This is the story of thousands of people every year, trying to cross the stretch of sea between Turkey and Greece, to seek asylum in Europe. Many have to attempt the journey multiple times, as they are caught and sent back. And too many lose their lives. This is just one leg of the perilous journey that people fleeing their home country are forced to make. They are fleeing war and bombings, the fear of snipers in the streets of their home town, beatings and imprisonment for speaking up against an oppressive regime or persecution for their religion, ethnicity or sexual orientation. In the absence of a safe and legal pathway to seek asylum, the only option they are left with is putting their lives in the hands of the smugglers, and at the mercy of the sea. Risking their lives in the search of safety, isn’t it ironic?
"...like a wave that never breaks", that's how they teach you how to recognise a dinghy on a night vision telescope during spotting training. In Autumn 2019 I joined Lighthouse Relief as a volunteer in the emergency response team, on the Greek island of Lesvos. The NGO, alongside Refugee Rescue sea team, was assisting boat landings on the North shore of the island. This involved looking out for incoming dinghies to alert search and rescue vessels. This is a crucial job to reduce the risk of fatal incidents during the last part of the crossing, made so dangerous by the conditions, the inexperience and the rocks. It also involved providing first response and support to people arriving on the shores, so important after such a terrible journey, with emergency blankets, food and tea, dry clothes and a warm shelter for the night, along with first aid whenever necessary.
In March 2020, before the pandemic hit this corner of the world, the situation in Lesvos became more critical. Turkey opened its borders and there was a surge in attacks on migrants and NGOs perpetrated by far-right extremist groups, of which I had seen some of the initial episodes. This forced many humanitarian organisations to suspend their operations. The situation is now even harder due to the restrictions imposed to contain the spread of the virus. My thoughts go to the migrants who are forced into even more precarious conditions and to the locals and NGOs who are trying to deal with the situation with humanity and courage. The work of organisations like Lighthouse Relief and Refugee Rescue will continue to be much needed until Europe provides a legal and safe way to seek asylum. Until then, people will keep on entrusting their hopes for a safer life to a flimsy dinghy, like a wave that never breaks.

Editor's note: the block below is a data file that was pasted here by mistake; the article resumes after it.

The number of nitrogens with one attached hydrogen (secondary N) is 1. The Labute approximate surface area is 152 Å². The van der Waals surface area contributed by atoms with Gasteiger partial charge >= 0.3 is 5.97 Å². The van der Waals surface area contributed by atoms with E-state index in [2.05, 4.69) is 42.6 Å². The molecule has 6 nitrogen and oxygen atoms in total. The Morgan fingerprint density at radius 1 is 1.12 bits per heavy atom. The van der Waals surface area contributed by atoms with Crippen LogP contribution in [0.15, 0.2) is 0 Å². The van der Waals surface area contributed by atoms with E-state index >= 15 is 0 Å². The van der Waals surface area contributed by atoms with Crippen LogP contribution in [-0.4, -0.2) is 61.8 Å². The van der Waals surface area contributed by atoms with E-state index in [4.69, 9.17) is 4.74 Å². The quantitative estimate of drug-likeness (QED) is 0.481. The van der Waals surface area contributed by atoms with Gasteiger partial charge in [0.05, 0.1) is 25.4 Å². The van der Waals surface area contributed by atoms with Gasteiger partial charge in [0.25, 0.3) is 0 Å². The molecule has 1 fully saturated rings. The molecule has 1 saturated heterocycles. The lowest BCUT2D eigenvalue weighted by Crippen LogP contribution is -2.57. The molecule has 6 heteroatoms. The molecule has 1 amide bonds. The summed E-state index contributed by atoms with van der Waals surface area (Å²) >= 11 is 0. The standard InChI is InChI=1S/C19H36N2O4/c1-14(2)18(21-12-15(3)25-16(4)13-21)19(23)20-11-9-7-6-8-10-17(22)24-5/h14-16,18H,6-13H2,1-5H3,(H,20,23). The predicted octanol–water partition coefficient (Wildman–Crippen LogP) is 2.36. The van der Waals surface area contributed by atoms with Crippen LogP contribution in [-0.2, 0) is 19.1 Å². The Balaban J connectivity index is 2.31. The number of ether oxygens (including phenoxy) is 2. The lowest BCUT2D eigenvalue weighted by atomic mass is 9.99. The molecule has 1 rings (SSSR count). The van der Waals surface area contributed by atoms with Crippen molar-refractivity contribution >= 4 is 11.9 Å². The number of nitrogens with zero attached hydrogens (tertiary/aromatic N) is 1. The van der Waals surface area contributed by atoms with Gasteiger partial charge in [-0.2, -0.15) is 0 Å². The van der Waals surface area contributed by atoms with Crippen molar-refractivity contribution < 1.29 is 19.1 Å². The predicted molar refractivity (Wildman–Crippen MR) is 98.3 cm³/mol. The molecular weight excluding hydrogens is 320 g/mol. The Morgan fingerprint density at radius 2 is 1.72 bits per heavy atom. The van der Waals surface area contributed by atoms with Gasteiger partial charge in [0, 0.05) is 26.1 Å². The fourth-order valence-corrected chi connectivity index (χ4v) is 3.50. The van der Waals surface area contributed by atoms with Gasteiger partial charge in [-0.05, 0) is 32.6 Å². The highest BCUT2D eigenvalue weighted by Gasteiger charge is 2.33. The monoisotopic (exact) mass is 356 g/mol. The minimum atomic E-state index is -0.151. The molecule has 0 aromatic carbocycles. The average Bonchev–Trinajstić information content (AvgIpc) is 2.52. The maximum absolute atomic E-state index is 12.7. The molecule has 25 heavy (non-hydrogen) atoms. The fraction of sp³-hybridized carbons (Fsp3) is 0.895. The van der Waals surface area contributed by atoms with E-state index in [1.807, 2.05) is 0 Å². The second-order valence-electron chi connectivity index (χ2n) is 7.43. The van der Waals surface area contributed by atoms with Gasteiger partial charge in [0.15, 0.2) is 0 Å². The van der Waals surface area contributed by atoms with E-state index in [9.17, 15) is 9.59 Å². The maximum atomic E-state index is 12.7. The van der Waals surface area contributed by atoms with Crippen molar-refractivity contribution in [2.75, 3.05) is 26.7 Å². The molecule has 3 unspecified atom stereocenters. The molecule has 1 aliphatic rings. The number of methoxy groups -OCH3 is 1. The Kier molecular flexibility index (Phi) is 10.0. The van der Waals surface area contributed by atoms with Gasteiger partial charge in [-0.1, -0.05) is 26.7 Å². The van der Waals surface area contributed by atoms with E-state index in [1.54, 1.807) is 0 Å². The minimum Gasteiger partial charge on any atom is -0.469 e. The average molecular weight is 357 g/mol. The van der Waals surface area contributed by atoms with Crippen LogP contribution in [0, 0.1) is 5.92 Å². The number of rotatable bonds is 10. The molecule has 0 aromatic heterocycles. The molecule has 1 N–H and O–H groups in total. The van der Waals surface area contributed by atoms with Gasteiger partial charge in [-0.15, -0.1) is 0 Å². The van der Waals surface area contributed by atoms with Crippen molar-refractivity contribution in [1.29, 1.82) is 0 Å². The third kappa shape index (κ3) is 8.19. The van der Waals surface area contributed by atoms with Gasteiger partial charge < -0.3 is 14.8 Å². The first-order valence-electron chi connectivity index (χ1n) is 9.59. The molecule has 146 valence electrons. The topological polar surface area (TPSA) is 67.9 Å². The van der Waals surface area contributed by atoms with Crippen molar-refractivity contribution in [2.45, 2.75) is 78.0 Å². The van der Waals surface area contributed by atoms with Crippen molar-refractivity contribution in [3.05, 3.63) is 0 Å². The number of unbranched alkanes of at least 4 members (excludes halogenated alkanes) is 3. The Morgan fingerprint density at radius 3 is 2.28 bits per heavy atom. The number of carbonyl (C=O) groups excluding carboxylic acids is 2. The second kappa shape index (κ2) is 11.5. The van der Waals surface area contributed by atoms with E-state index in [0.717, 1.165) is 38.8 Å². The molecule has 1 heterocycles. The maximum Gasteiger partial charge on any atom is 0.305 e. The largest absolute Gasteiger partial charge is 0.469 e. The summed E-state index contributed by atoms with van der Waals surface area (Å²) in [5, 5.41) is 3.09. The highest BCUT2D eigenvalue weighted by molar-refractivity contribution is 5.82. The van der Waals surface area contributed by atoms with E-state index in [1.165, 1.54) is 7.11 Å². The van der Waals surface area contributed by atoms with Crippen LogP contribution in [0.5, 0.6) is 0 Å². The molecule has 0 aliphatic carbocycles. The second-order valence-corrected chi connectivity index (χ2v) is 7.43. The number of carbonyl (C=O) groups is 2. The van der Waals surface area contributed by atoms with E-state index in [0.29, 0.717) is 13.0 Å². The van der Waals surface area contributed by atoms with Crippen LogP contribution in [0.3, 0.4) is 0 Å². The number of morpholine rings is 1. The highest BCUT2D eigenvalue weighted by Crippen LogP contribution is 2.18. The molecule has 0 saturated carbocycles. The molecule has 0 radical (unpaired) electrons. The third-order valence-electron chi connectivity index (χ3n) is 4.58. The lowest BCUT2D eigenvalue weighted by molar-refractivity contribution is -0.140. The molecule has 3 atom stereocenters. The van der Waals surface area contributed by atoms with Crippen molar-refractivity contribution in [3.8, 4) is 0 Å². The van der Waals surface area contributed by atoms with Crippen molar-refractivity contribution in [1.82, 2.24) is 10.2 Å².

In commemoration of those who lost their lives at sea in search of safer shores. Remembering the 28th of October 2015, when a wooden boat that left Turkey trying to reach the Greek island of Lesvos, capsized, in the worst accident in the Aegean Sea of our times. Fishermen, members of the coast guard and NGOs worked for hours and saved 272 lives. But we'll never know how many were lost that day...
About the author: Chiara is Italian but is now based in London. Her professional background is in Research Science, and she is a passionate documentary and street photographer. She is very interested in the issues related to forced migration, as the world is turning upside down, and she feels that we can't just watch and tolerate it. She has volunteered with different charities and NGOs working with refugees and asylum seekers, both in London and abroad, in Lesvos, Calais, Amman and Kuala Lumpur. Recently she has joined Europe Must Act and has contributed to the preparation of the Aegean Grassroot Report.